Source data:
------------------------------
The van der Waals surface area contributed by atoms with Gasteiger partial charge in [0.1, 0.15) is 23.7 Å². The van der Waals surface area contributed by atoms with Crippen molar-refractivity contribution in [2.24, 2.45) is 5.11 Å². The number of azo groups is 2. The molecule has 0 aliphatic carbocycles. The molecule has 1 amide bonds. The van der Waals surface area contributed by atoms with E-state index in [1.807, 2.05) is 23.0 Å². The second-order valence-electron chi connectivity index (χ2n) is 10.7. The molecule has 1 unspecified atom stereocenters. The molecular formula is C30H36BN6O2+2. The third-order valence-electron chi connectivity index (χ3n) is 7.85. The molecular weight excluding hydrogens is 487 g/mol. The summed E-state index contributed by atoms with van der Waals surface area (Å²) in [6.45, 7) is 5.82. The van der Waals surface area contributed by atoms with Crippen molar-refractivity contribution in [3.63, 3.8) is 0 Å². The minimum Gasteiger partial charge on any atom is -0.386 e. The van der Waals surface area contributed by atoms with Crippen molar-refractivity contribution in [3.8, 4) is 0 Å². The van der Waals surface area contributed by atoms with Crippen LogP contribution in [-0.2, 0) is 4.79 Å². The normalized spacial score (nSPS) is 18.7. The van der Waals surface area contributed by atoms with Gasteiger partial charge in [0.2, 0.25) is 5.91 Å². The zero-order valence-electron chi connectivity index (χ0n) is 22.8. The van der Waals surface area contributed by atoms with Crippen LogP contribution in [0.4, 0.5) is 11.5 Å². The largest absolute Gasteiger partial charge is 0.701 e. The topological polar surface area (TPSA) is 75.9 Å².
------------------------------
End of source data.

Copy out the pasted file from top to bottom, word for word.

The van der Waals surface area contributed by atoms with Gasteiger partial charge in [0.1, 0.15) is 23.7 Å². The van der Waals surface area contributed by atoms with Crippen molar-refractivity contribution in [2.24, 2.45) is 5.11 Å². The number of azo groups is 2. The molecule has 0 aliphatic carbocycles. The molecule has 1 amide bonds. The van der Waals surface area contributed by atoms with E-state index in [1.807, 2.05) is 23.0 Å². The second-order valence-electron chi connectivity index (χ2n) is 10.7. The molecule has 1 unspecified atom stereocenters. The molecular formula is C30H36BN6O2+2. The third-order valence-electron chi connectivity index (χ3n) is 7.85. The molecular weight excluding hydrogens is 487 g/mol. The summed E-state index contributed by atoms with van der Waals surface area (Å²) in [6.45, 7) is 5.82. The van der Waals surface area contributed by atoms with Crippen molar-refractivity contribution in [3.63, 3.8) is 0 Å². The minimum Gasteiger partial charge on any atom is -0.386 e. The van der Waals surface area contributed by atoms with Crippen molar-refractivity contribution in [3.8, 4) is 0 Å². The van der Waals surface area contributed by atoms with Crippen LogP contribution in [-0.2, 0) is 4.79 Å². The normalized spacial score (nSPS) is 18.7. The van der Waals surface area contributed by atoms with Gasteiger partial charge in [0.2, 0.25) is 5.91 Å². The zero-order valence-electron chi connectivity index (χ0n) is 22.8. The van der Waals surface area contributed by atoms with Crippen LogP contribution in [0.4, 0.5) is 11.5 Å². The largest absolute Gasteiger partial charge is 0.701 e. The topological polar surface area (TPSA) is 75.9 Å².